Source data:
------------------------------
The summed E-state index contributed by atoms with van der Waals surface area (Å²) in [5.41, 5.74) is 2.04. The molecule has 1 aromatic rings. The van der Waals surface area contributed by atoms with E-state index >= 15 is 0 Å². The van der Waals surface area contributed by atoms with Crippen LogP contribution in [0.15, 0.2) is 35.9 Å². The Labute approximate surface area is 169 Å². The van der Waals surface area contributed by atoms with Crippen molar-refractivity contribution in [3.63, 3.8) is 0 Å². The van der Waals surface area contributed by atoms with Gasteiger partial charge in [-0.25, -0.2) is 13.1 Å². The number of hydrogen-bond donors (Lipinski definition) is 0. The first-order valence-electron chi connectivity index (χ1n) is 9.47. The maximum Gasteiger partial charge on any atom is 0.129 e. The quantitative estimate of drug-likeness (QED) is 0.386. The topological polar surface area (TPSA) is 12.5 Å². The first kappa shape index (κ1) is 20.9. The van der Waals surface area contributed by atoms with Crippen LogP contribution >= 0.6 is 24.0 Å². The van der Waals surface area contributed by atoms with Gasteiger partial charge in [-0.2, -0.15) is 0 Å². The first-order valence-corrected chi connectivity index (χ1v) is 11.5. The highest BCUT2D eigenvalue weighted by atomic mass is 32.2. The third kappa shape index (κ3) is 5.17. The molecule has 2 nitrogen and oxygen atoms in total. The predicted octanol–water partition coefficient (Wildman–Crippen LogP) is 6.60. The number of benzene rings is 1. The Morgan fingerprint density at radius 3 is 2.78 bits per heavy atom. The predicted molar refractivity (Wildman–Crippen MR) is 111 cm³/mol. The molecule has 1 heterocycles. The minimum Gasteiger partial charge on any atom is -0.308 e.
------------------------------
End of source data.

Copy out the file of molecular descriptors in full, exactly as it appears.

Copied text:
The summed E-state index contributed by atoms with van der Waals surface area (Å²) in [5.41, 5.74) is 2.04. The molecule has 1 aromatic rings. The van der Waals surface area contributed by atoms with E-state index >= 15 is 0 Å². The van der Waals surface area contributed by atoms with Crippen LogP contribution in [0.15, 0.2) is 35.9 Å². The Labute approximate surface area is 169 Å². The van der Waals surface area contributed by atoms with Crippen molar-refractivity contribution in [3.63, 3.8) is 0 Å². The van der Waals surface area contributed by atoms with Gasteiger partial charge in [-0.25, -0.2) is 13.1 Å². The number of hydrogen-bond donors (Lipinski definition) is 0. The first-order valence-electron chi connectivity index (χ1n) is 9.47. The maximum Gasteiger partial charge on any atom is 0.129 e. The quantitative estimate of drug-likeness (QED) is 0.386. The topological polar surface area (TPSA) is 12.5 Å². The first kappa shape index (κ1) is 20.9. The van der Waals surface area contributed by atoms with Crippen LogP contribution >= 0.6 is 24.0 Å². The van der Waals surface area contributed by atoms with Gasteiger partial charge in [-0.2, -0.15) is 0 Å². The first-order valence-corrected chi connectivity index (χ1v) is 11.5. The highest BCUT2D eigenvalue weighted by atomic mass is 32.2. The third kappa shape index (κ3) is 5.17. The molecule has 2 nitrogen and oxygen atoms in total. The predicted octanol–water partition coefficient (Wildman–Crippen LogP) is 6.60. The number of benzene rings is 1. The Morgan fingerprint density at radius 3 is 2.78 bits per heavy atom. The predicted molar refractivity (Wildman–Crippen MR) is 111 cm³/mol. The molecule has 1 heterocycles. The minimum Gasteiger partial charge on any atom is -0.308 e.